Questions for B2B Sales and Marketing Leaders

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Value sale

 

Are you involved with a commodity, or a complex/value sale? How would you know?

  1. Do your prospects understand the business problem that your offer addresses?
  2. Do they know what’s required to solve that problem?

If the answer is “yes” to both, you are selling a commodity — or soon to be — offer.

If the answer is yes to the first question, and no to the second, yours is a value added commodity offer.

If the answer is no to both, you’re in a complex/value selling situation.

Why does this matter?

How does your marketing and sales strategy differ if you sell a complex/value offer?

For many companies that require a complex/value selling model, this may be the crux of your new customer acquisition and revenue growth problem.

You’re using a traditional marketing and sales strategy to conduct a value sale.

What’s the difference?

A key premise of the traditional marketing and selling model is, prospects are actively looking for what you sell.

And, if they’re not, you just need to bring their attention to the problem you address. If they were unaware but have the problem, they will become active buyers. If they don’t, they aren’t qualified.

We call this “find opportunity” selling.

Makes sense, right?

Most B2B marketing tactics are about:

  1. positioning your company and offer in the solution category prospects will consider (brand),
  2. finding, being found by, and capturing that active “intent” (lead gen).

Today’s B2B sales approach mostly expects marketing — and some kind of “business development team (BDRs) — to generate leads. Sales people qualify or disqualify the lead, work leads to convert to active opportunities, and eventually to a closed sale.

Yes, some degree of sales prospecting is (nominally) expected. Most sales leaders view this as an inefficient and ineffective tactic. Seldom are reps hired for this competency, trained and supported, and compensated accordingly.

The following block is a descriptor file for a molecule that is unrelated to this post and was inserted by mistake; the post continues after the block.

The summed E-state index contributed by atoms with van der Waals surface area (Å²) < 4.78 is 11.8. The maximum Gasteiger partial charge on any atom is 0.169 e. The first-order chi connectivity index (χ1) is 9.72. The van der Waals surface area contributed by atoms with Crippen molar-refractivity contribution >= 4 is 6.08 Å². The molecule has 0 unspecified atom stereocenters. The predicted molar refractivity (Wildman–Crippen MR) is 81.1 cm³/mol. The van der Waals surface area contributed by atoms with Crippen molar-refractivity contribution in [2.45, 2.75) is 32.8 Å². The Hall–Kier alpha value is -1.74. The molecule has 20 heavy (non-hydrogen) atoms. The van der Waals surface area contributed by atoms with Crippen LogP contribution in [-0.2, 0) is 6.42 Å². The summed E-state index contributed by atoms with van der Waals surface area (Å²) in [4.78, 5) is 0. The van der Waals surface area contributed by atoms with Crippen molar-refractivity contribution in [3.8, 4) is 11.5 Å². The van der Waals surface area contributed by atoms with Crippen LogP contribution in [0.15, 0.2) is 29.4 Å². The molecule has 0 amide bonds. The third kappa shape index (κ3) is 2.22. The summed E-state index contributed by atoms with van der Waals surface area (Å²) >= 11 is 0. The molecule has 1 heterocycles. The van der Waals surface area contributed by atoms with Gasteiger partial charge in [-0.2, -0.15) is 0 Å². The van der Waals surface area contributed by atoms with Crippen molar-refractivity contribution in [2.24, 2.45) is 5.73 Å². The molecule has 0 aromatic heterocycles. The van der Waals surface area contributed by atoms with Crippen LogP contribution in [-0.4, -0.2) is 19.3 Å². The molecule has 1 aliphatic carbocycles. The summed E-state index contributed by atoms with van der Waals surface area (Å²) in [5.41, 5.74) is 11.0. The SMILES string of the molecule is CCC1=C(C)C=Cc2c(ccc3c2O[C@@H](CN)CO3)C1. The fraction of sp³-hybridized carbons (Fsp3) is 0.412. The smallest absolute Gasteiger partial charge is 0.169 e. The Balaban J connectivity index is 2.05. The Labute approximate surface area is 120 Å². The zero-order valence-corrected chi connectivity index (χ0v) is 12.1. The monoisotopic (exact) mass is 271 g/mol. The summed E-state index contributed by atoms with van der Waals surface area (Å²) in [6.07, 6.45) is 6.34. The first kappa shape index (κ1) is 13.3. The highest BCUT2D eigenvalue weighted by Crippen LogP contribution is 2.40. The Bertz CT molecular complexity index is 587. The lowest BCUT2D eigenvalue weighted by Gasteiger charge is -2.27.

Why doesn’t this work for B2B complex or value sales models?

Prospects are not just unaware they have the problem you address. These problems are difficult to see and understand (for many reasons). Often they are new. Executives may not have had previous experience with them.

We call this “create opportunity” selling.

Solutions to complex problems require accurate problem diagnosis. Effective solutions often require new approaches, capabilities and resources.

Self-diagnosis in these situations are notoriously poor, as any good value sales professional can tell you.

Solutions often span functional responsibilities, and require strategy, organizational change, investment, people, process, technology and other factors that exceed the capability of any one function to address.

Why does this matter?

This difference has significant implications for:

  • Sales and marketing strategy (go-to-customer vs. go-to-market, to start)
  • Hiring, competencies, skills, experience
  • Sales program structure and sales support
  • Compensation and motivation
  • Sales process and customer engagement practices
  • Pipeline and account review and management
  • Forecasting
  • And much more, including impact on product management and customer service

What can you do?

This reality requires a mental shift and new approaches in many areas:

  1. To the reality and implications listed above.
  2. A more integrated sales and marketing everything (see list above).
  3. A comprehensive program, rather than series of random and uncoordinated activities across sales reps, sales support resources, and with marketing tactical groups.
  4. Well-orchestrated execution.

Point fixes simply won’t work here.

Your current reality

You’re actually dealing with a complex/value problem situation. To resolve it, you need a “create opportunity” solution approach.

Unfortunately, most sales and marketing vendors provide point solutions. Yes, you’ll be offered strategy and services (think, “want fries with that?”).

Other than the big consulting firms, few provide a well-defined and comprehensive approach. But you don’t need the investment, turmoil and spotlight of a big consulting initiative to resolve this problem.

You need a comprehensive program and experienced execution support.

If you find these ideas interesting, and you want to learn more, please set a time that’s convenient for you to discuss your specific situation.

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